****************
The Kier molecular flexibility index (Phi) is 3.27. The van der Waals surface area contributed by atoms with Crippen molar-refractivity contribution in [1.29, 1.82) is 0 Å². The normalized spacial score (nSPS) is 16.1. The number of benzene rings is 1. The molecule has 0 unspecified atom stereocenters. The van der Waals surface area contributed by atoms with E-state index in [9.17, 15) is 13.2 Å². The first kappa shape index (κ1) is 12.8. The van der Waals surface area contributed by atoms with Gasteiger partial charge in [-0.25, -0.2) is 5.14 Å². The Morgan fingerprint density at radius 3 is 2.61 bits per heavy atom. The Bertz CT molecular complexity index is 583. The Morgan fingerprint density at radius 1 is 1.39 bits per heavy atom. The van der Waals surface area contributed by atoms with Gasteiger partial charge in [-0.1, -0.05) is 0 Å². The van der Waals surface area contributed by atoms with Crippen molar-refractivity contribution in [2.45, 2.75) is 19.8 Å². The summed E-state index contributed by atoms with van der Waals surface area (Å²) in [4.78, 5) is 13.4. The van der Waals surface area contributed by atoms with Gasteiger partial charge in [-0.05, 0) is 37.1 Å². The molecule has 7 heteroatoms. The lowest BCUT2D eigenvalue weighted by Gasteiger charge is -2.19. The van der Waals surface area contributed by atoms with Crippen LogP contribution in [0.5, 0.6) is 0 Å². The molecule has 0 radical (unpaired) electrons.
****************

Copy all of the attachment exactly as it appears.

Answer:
The Kier molecular flexibility index (Phi) is 3.27. The van der Waals surface area contributed by atoms with Crippen molar-refractivity contribution in [1.29, 1.82) is 0 Å². The normalized spacial score (nSPS) is 16.1. The number of benzene rings is 1. The molecule has 0 unspecified atom stereocenters. The van der Waals surface area contributed by atoms with E-state index in [9.17, 15) is 13.2 Å². The first kappa shape index (κ1) is 12.8. The van der Waals surface area contributed by atoms with Gasteiger partial charge in [-0.25, -0.2) is 5.14 Å². The Morgan fingerprint density at radius 3 is 2.61 bits per heavy atom. The Bertz CT molecular complexity index is 583. The Morgan fingerprint density at radius 1 is 1.39 bits per heavy atom. The van der Waals surface area contributed by atoms with Gasteiger partial charge in [-0.1, -0.05) is 0 Å². The van der Waals surface area contributed by atoms with Crippen molar-refractivity contribution in [2.45, 2.75) is 19.8 Å². The summed E-state index contributed by atoms with van der Waals surface area (Å²) in [4.78, 5) is 13.4. The van der Waals surface area contributed by atoms with Gasteiger partial charge in [-0.05, 0) is 37.1 Å². The molecule has 7 heteroatoms. The lowest BCUT2D eigenvalue weighted by Gasteiger charge is -2.19. The van der Waals surface area contributed by atoms with Crippen LogP contribution in [0.5, 0.6) is 0 Å². The molecule has 0 radical (unpaired) electrons.